Editorial Feature

Coma – Definition and Causes of Comatic Optical Aberration

Optical aberrations are deviations from geometric optics that are mainly caused by faults in optical lenses. The main types of aberrations are spherical, comatic, distortion, astigmatism, field curvature and chromatic aberration.

Coma or comatic aberration is similar to spherical aberration, caused by off-axis light fluxes. Comatic aberration is more pronounced when the microscope is out of alignment. Optical coma aberration is regarded as the worst among aberrations due to the asymmetry of the image that it causes. The resulting shape of the image distorted by comatic aberration resembles that of a comet with its tail, hence the name coma.

Occurrence and Causes of Comatic Aberration

Coma is caused by the curvature of the principal planes of the optical system. Coma can occur even at short distances from the principal axis. The comet like shape in comatic aberration is due to the refraction differences when light rays pass through the various zones of the lens.

The extent of distortion depends on the shape of the thin lens. In the absence of any aberrations rays passing through a lens will converge at the focal point behind the lens. Rays that are traversing in off axis regions produce varying transverse magnification. Coma becomes apparent when the rays from the object enter the lens at an oblique angle causing the image to be off axis.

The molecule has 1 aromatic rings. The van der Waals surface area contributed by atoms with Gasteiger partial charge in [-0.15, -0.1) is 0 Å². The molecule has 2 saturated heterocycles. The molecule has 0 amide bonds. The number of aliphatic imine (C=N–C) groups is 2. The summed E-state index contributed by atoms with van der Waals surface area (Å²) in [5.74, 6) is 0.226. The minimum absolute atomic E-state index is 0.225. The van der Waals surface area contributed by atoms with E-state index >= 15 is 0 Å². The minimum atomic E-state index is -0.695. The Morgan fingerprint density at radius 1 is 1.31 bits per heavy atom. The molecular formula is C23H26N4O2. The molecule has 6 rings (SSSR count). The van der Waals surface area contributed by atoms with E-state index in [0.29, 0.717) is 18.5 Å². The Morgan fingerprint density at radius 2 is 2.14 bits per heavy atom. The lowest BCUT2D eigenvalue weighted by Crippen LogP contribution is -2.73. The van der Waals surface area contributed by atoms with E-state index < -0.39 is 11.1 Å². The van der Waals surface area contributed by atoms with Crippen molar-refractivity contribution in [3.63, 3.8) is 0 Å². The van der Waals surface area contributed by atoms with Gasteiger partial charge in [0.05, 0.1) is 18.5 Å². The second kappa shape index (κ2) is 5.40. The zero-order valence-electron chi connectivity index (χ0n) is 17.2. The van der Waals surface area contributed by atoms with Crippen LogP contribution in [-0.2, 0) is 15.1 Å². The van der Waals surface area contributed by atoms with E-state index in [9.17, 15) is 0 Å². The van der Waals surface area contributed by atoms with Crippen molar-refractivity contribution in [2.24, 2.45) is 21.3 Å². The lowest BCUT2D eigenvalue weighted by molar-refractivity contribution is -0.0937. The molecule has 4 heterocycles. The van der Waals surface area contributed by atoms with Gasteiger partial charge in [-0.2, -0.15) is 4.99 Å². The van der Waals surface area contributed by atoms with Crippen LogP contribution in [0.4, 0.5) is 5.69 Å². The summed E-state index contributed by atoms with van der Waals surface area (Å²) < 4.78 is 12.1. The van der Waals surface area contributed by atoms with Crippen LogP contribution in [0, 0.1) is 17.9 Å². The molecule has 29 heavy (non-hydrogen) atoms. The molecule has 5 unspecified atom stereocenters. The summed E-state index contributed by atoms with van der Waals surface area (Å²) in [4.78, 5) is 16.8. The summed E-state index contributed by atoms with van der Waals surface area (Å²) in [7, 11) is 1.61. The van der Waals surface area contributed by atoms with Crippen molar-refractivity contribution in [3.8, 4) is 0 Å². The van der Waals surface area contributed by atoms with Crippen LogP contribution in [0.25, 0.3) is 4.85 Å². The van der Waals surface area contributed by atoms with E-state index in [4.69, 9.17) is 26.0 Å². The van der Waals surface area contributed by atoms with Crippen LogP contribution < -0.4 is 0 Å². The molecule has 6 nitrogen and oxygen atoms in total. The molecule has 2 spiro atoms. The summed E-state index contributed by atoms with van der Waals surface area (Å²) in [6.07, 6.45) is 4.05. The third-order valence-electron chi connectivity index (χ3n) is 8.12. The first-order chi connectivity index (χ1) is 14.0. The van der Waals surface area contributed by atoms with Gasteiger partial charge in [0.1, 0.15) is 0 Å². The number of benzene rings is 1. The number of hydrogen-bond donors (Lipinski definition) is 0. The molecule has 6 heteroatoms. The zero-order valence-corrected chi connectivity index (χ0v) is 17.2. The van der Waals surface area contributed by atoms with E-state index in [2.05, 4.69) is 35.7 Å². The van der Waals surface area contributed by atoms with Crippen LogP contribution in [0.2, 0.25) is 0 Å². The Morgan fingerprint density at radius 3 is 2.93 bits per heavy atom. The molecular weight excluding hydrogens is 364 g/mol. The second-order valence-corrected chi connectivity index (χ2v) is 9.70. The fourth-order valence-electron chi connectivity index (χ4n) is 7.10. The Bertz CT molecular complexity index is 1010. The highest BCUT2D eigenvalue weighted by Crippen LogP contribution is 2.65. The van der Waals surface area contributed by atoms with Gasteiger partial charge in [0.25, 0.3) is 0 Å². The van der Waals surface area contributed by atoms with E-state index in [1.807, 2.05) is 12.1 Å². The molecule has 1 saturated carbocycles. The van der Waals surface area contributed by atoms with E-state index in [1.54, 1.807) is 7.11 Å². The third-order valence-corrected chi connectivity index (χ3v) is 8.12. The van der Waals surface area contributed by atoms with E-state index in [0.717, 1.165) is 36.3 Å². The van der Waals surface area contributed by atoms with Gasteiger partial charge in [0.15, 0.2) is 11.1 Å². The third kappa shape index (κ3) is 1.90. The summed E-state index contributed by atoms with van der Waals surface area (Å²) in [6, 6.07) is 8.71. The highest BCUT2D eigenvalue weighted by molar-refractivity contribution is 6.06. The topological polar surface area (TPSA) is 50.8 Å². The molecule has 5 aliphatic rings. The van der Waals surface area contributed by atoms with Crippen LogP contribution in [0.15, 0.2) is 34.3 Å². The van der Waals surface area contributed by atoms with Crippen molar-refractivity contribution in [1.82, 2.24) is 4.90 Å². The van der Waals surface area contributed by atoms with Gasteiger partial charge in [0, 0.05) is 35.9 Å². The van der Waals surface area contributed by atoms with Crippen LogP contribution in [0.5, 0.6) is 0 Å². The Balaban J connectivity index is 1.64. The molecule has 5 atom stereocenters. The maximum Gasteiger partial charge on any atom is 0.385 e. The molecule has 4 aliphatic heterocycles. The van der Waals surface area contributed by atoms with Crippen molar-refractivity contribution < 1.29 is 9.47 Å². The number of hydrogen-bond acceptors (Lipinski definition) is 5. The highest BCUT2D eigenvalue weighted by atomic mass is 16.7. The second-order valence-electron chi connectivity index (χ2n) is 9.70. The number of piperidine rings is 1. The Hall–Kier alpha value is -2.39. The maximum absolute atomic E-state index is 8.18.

There are two types of coma aberrations - negative and positive. The alignment of the tail of the comet shape depends on the type of comatic aberration.The shape of the lens causes the meridional rays passing through its periphery to arrive at the image plane that is closer to the axis when compared to the rays near the axis.

When the peripheral rays produce the smallest image, the comatic aberration is termed negative. In cases wherethe peripheral rays are focused further down the axis, causing greater magnification, the comatic aberration is termed positive.

In negative coma, the tail of the comet is pointing away from the center of the field of view, while in positive coma it points towards the field of view. A strongly concave positive meniscus lens will cause negative comatic aberration, while a bi-convex or plano convex lens will cause negative to zero coma. Positive coma occurs when objects are viewed through the convex side of a plano-convex or a convex meniscus lens.

The comatic image is referred to as a comatic circle, which is divided into different regions, namely, tangential coma, sagittal coma and coma flare (the comet’s tail).

Ways to Minimize Coma Aberration

Concluding from the above,coma can be minimized by choosing the right kind of lenses. Coma of a single lens system can be minimized (even eliminated in some cases) by choosing the apt curvature for the lens to match the application. Lenses that are capable of eliminating both spherical and comatic aberration are called aplanatic or bestform lenses. By using the right combination of lenses that are positioned symmetrically around a central stop, comatic aberration can be corrected.

Sources and Further Reading

  • Aberrations – Texas A&M University – Kingsville
  • Optical Aberration – Princeton University
  • An Introduction to the Aberrations of Optical Systems – Montana University
  • Optical Aberrations – Florida State University

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